Haemoglobins F and A2 in the Study Population. The mean HbF level in the patients that were not on hydroxyurea was 8.3 ± 7.3% (0.2 - 30.6%), while the mean HbF level of patients on hydroxyurea was 9.9±7.3% (1.8-25.1%). There was a negative correlation between HbF level and age in patients not on hydroxyurea (r= -0.260, p= 0.009). All the different categories of SCD have varying levels of HbF irrespective of the alpha thalassemia status. Excluding patients on hydroxyurea, 29/110 (26%) patients had HbF level >10%. The mean HbA2 level in the SCD patients was 1.71 ± 0.95% with a range of 0.1 - 4.0%, while the mean HbA2 level in controls was 3.03 ± 0.63% with a range of 0.9 - 4.42%. The level of HbA2 (%) in HbAS controls was significantly higher than in HbAA (p=0.002), HbAAα+1 (p=0.029) and HbAAα+2 (p=0.005) respectively (Table 4). Six (10.7%) of the SCD patients with alpha thalassemia had HbA2 ≥3.5%, while 22 (40.0%) controls with alpha thalassemia had HbA2 ≥3.5%. Very low HbA2 were observed in some patients with HbSF, HbSC, HbSS without alpha thalassemia.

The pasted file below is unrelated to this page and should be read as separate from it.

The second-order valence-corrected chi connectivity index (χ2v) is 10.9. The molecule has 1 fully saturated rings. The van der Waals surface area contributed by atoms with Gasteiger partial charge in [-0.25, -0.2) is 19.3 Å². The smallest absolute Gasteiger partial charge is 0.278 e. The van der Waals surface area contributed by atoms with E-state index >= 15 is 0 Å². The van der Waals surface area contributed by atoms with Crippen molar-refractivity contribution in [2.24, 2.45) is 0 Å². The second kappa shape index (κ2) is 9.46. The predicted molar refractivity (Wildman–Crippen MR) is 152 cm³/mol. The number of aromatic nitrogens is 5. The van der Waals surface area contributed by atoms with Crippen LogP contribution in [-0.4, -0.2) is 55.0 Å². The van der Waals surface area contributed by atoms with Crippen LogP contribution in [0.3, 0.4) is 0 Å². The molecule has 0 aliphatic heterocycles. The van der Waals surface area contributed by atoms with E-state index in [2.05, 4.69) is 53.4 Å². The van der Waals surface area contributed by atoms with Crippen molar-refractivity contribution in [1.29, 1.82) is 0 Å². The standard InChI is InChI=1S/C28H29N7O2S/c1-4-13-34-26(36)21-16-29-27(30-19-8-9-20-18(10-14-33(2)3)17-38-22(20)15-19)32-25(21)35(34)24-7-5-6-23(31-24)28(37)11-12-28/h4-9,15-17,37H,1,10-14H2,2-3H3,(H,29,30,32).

This study shows the heterogeneity of sickle cell disease among our patients and attempts to relate it to haematological indices. Homozygous S (HbSS) patients constituted 81.5% of our patients, which is lower than 90% reported among SCD in the Northern part of the country.[18] and then 92.1% of a previous study among children in our centre.[19] The disparity in the prevalence of SS between this study and the previous study in our centre might be attributed to the separation of HbSF from HbSS in the current study, unlike in the previous study. The dissimilarity with this study conducted in South Western Nigeria from the study in Northern Nigeria may reflect the lower prevalence of HbSC (4%) in Northern Nigeria[18] compared to South Western Nigeria with higher HbSC mutation (10.8%) as reflected in our study. This lower prevalence in the Northern part of the country has also been documented by Akinyanju et al.[20] The prevalence of SC in our study is consistent with Brown et al.[21]. The documentation on the prevalence of HbSF in Nigerian patients with SCD is scanty. A prevalence of 4.8% among our adult patients is higher than 2% reported for adult patients in Lagos by Akinbami et al.,[22] but this disparity may not be significant considering the sample size of the adult patients in both studies. A prevalence of 3.2% in 180 pediatric patients in Lagos reported by Adeyemo et al.[23] is much lower than the 10.4% of the 67 paediatric patients of this study. Factors influencing the behavior and decision of patients to go to the hospital can contribute to variation in prevalence rate in hospital-based studies. In line with those mentioned above, most studies on the prevalence of SF have been hospital-based, leaving out SCD patients with a mild clinical course and less likely to be followed up in the Haematology clinic. If the patients were eventually registered in the clinic, they might visit the hospital infrequently depending on how conducive and convenient the hospital environment is. This behavior may cause variability in reports from hospital-based studies. Since the health system in Nigeria is pay out of pocket, SCD phenotypes with less severe disease manifestations are also less likely to be encountered in a hospital-based study, except they are financially buoyant. HbSF was not detected in a survey of 10,001 infants and children from the Northern part of the country.[19] This finding underscores the variation in the geographical distribution of Hb phenotype within the same country and the high variability of HbF level in the Benin haplotype seen in the West African population where Nigeria belongs.[22] The possibility of the spread of the Bantu haplotype with the least HbF level to Northern Nigeria being close to the Cameroon region should be considered since the haplotype in the study participants was not investigated.